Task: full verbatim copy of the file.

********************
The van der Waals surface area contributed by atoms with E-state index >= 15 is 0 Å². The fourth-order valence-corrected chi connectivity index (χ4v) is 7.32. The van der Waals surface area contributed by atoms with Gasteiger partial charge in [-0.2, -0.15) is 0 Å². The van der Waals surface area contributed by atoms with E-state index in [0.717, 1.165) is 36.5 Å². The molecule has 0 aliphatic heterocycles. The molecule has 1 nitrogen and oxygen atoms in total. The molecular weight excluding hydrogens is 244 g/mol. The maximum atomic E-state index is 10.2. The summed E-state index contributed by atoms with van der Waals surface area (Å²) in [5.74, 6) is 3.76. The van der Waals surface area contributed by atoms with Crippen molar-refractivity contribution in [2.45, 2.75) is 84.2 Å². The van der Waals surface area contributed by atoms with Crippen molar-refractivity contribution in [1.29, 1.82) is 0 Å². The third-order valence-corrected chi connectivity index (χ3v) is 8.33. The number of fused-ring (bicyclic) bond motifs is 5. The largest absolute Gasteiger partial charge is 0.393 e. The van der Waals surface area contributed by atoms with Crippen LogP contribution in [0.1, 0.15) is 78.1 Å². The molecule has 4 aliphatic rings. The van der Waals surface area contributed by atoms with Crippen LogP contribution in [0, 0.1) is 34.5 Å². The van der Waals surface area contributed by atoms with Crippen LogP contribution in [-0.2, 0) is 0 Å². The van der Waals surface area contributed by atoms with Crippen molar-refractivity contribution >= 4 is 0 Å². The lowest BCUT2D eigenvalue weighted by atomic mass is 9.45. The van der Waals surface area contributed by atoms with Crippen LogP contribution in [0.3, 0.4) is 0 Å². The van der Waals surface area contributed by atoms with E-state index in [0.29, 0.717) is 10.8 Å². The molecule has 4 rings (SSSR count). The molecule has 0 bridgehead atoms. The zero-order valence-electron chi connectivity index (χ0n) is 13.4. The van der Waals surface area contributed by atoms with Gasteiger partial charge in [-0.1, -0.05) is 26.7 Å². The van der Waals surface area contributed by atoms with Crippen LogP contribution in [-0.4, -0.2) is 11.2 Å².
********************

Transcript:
The van der Waals surface area contributed by atoms with E-state index >= 15 is 0 Å². The fourth-order valence-corrected chi connectivity index (χ4v) is 7.32. The van der Waals surface area contributed by atoms with Gasteiger partial charge in [-0.2, -0.15) is 0 Å². The van der Waals surface area contributed by atoms with E-state index in [0.717, 1.165) is 36.5 Å². The molecule has 0 aliphatic heterocycles. The molecule has 1 nitrogen and oxygen atoms in total. The molecular weight excluding hydrogens is 244 g/mol. The maximum atomic E-state index is 10.2. The summed E-state index contributed by atoms with van der Waals surface area (Å²) in [5.74, 6) is 3.76. The van der Waals surface area contributed by atoms with Crippen molar-refractivity contribution in [2.45, 2.75) is 84.2 Å². The van der Waals surface area contributed by atoms with Crippen molar-refractivity contribution in [1.29, 1.82) is 0 Å². The third-order valence-corrected chi connectivity index (χ3v) is 8.33. The number of fused-ring (bicyclic) bond motifs is 5. The largest absolute Gasteiger partial charge is 0.393 e. The van der Waals surface area contributed by atoms with Crippen LogP contribution in [0.1, 0.15) is 78.1 Å². The molecule has 4 aliphatic rings. The van der Waals surface area contributed by atoms with Crippen LogP contribution in [0, 0.1) is 34.5 Å². The van der Waals surface area contributed by atoms with Crippen LogP contribution in [-0.2, 0) is 0 Å². The van der Waals surface area contributed by atoms with Crippen molar-refractivity contribution >= 4 is 0 Å². The lowest BCUT2D eigenvalue weighted by atomic mass is 9.45. The van der Waals surface area contributed by atoms with Crippen LogP contribution in [0.3, 0.4) is 0 Å². The van der Waals surface area contributed by atoms with E-state index in [0.29, 0.717) is 10.8 Å². The molecule has 4 rings (SSSR count). The molecule has 0 bridgehead atoms. The zero-order valence-electron chi connectivity index (χ0n) is 13.4. The van der Waals surface area contributed by atoms with Gasteiger partial charge in [-0.1, -0.05) is 26.7 Å². The van der Waals surface area contributed by atoms with Crippen LogP contribution in [-0.4, -0.2) is 11.2 Å².